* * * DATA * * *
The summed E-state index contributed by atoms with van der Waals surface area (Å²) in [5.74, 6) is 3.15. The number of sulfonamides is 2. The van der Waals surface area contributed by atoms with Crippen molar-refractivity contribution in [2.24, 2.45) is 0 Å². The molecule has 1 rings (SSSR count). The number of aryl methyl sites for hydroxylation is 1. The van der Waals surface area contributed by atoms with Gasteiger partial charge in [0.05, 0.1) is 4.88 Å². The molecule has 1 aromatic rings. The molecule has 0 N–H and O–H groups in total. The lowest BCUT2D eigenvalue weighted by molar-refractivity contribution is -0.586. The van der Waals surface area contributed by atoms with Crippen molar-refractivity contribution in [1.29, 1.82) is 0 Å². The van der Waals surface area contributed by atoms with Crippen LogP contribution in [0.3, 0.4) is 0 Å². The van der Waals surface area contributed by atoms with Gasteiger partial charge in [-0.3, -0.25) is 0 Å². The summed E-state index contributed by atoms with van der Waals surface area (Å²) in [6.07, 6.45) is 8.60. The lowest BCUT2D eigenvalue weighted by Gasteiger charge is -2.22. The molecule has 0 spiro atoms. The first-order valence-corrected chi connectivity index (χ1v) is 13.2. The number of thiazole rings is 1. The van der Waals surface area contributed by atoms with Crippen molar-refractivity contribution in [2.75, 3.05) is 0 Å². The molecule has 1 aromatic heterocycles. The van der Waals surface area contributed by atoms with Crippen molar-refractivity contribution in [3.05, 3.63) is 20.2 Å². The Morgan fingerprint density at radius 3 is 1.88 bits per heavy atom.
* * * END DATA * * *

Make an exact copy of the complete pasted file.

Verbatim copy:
The summed E-state index contributed by atoms with van der Waals surface area (Å²) in [5.74, 6) is 3.15. The number of sulfonamides is 2. The van der Waals surface area contributed by atoms with Crippen molar-refractivity contribution in [2.24, 2.45) is 0 Å². The molecule has 1 rings (SSSR count). The number of aryl methyl sites for hydroxylation is 1. The van der Waals surface area contributed by atoms with Gasteiger partial charge in [0.05, 0.1) is 4.88 Å². The molecule has 1 aromatic rings. The molecule has 0 N–H and O–H groups in total. The lowest BCUT2D eigenvalue weighted by molar-refractivity contribution is -0.586. The van der Waals surface area contributed by atoms with Crippen molar-refractivity contribution in [1.29, 1.82) is 0 Å². The van der Waals surface area contributed by atoms with Crippen LogP contribution in [0.3, 0.4) is 0 Å². The van der Waals surface area contributed by atoms with Gasteiger partial charge in [-0.3, -0.25) is 0 Å². The summed E-state index contributed by atoms with van der Waals surface area (Å²) in [6.07, 6.45) is 8.60. The lowest BCUT2D eigenvalue weighted by Gasteiger charge is -2.22. The molecule has 0 spiro atoms. The first-order valence-corrected chi connectivity index (χ1v) is 13.2. The number of thiazole rings is 1. The van der Waals surface area contributed by atoms with Crippen molar-refractivity contribution in [2.75, 3.05) is 0 Å². The molecule has 1 aromatic heterocycles. The van der Waals surface area contributed by atoms with Crippen molar-refractivity contribution in [3.05, 3.63) is 20.2 Å². The Morgan fingerprint density at radius 3 is 1.88 bits per heavy atom.